The Classical Guitar is one of the oldest instruments in terms of evolution, however it really found its current form with the great Spanish Masters, Fernando Sor, Ferdinando Carrulli, Matteo Carcassi, Mauro Giuliani, Isaac Albeniz, Dionisio Aguado, etc. These composers and players were the foundation of the modern Classical Guitar with its distinctive broad body and bulging pear shape. These great artistes all lived in the late 1700’s and early 1800’s and between them laid down the largest part of the currently played and recognized Classical Guitar repertoire.
So good was their mastery and skill at composing that even some of the recognized Great Classical Composers notably Beethoven and Schubert wrote works specifically for the Guitar! Beethoven once commented “The Guitar is a veritable orchestra unto itself”. Fur Elise was written as a classical guitar piece for his niece who was learning to play.
“Many of the celebrated Vienna composers were familiar with the guitar and played it as an accompaniment to songs. Both Schubert and von Weber were players and both published a number of songs with guitar accompaniment. In The Guitar and Mandolin (Schott, London. Revised edition 1954), P.J. Bone wrote, “The majority of Schubert’s accompaniments were conceived on the guitar, and only afterwards did he set them for the piano, and many of his early songs were originally published with guitar. Many of his accompaniments show clearly and indisputably the influence and character of this instrument; they are in truth guitar accompaniments.”” Frederick Noad, The Classical Guitar (Ariel Publications, New York, 1976).
The deep body and rigid sides of the Classical Guitar have been specifically designed to amplify the sound and to produce the deep rich tones that we associate with today’s instruments. The design gradually evolved from early stringed instruments that probably made their way across the globe from India and Africa, via Arabia and finally to Spain where the modern Guitar finally took shape. There are of course many cousins such as the Banjo, Lyre, Lute, Mandolin and Ukulele to name a few.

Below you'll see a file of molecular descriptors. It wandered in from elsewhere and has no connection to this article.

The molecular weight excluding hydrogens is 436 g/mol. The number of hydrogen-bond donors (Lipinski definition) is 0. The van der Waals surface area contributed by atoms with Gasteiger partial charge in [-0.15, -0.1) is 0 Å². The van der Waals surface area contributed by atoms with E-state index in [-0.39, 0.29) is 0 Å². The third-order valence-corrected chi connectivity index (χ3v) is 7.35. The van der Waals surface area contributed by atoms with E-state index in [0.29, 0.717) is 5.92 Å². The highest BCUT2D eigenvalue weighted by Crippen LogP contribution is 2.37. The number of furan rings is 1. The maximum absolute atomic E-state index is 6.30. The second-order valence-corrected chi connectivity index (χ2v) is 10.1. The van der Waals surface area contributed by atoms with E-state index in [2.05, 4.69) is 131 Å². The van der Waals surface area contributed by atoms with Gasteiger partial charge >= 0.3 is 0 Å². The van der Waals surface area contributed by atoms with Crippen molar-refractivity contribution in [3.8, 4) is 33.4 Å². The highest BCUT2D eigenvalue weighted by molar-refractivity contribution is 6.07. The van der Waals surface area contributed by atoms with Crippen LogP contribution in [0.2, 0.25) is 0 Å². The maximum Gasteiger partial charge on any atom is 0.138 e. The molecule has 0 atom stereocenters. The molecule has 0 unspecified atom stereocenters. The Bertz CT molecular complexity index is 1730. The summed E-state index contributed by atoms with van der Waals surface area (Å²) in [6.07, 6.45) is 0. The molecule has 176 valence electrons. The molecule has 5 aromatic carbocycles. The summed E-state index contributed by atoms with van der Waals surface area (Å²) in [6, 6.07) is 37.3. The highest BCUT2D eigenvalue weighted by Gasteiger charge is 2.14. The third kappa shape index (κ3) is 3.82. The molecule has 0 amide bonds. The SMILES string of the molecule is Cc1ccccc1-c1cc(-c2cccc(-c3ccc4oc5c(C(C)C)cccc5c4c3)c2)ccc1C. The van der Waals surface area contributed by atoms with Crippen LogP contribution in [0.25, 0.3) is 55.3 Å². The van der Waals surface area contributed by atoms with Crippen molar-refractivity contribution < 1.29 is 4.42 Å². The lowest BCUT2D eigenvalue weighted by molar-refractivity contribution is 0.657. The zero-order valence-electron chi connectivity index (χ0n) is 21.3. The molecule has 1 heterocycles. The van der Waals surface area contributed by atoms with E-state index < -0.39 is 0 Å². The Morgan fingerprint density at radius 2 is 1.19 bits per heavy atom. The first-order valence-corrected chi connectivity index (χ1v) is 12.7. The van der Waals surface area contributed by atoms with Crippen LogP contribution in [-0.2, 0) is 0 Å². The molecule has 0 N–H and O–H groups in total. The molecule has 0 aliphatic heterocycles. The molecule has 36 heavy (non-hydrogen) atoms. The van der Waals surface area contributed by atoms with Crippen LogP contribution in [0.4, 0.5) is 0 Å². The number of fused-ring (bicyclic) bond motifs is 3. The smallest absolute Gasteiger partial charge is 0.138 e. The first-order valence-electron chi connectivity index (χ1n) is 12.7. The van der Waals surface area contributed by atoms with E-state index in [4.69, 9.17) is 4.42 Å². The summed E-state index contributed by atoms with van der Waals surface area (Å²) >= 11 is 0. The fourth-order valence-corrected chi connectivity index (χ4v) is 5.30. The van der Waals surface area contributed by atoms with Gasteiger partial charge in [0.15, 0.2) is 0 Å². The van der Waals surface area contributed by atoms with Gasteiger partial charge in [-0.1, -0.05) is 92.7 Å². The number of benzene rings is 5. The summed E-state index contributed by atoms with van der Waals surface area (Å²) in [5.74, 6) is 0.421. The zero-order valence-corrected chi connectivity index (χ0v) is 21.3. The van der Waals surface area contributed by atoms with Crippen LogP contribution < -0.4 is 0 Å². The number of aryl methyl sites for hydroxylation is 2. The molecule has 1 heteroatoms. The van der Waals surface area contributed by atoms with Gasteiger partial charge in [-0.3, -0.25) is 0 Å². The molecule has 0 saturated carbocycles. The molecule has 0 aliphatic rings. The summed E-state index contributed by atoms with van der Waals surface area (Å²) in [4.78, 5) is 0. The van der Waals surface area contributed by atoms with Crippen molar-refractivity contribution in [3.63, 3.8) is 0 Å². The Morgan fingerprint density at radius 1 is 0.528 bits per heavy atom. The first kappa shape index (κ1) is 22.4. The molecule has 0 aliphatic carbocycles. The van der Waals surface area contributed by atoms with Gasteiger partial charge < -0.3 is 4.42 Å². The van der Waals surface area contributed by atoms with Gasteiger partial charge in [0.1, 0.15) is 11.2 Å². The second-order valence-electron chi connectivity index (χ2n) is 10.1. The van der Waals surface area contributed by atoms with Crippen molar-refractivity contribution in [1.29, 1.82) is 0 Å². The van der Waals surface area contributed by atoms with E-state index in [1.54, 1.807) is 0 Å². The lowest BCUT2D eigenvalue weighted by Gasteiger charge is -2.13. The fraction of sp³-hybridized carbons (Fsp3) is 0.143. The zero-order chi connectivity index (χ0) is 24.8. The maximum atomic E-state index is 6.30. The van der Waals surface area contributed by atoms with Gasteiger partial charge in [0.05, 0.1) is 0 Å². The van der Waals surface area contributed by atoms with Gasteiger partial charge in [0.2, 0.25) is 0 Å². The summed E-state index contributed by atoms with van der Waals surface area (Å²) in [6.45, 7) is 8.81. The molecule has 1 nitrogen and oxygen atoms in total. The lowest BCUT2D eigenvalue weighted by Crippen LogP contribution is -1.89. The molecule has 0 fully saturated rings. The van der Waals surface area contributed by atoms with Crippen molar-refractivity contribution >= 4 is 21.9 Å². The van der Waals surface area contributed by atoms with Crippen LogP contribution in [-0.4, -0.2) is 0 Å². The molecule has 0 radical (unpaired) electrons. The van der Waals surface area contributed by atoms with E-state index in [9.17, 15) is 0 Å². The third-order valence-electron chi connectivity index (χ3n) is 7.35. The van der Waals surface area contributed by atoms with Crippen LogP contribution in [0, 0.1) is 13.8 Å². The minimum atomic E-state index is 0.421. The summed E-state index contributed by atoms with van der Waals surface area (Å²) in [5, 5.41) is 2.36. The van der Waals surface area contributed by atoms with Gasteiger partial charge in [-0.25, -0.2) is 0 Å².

The size and portability of the guitar made it a very popular instrument and early versions were played and were popular as far back as the Elizabethan era and even earlier in the UK.
The Classical Guitar is plucked with the finger nails of the right hand and the notes are selected with the fingers of the left hand, on the fret board, which is usually made of a hard wood such as Rosewood or Mahogany, the body is made of softer woods to allow for the shaping, Spruce is often used. The Face Board should be solid. many cheaper instruments are plywood faced, which can degenerate with time, so these should be avoided. The strings are nylon with the base three (typically) being wound with metal. Some brands of string wind the G and B strings with finer nylon (Saverez for one), this is to give the string a more consistent width and therefore purer sound for each note, nylon tending to stretch with age and thereby distorting notes due to the variations in string width.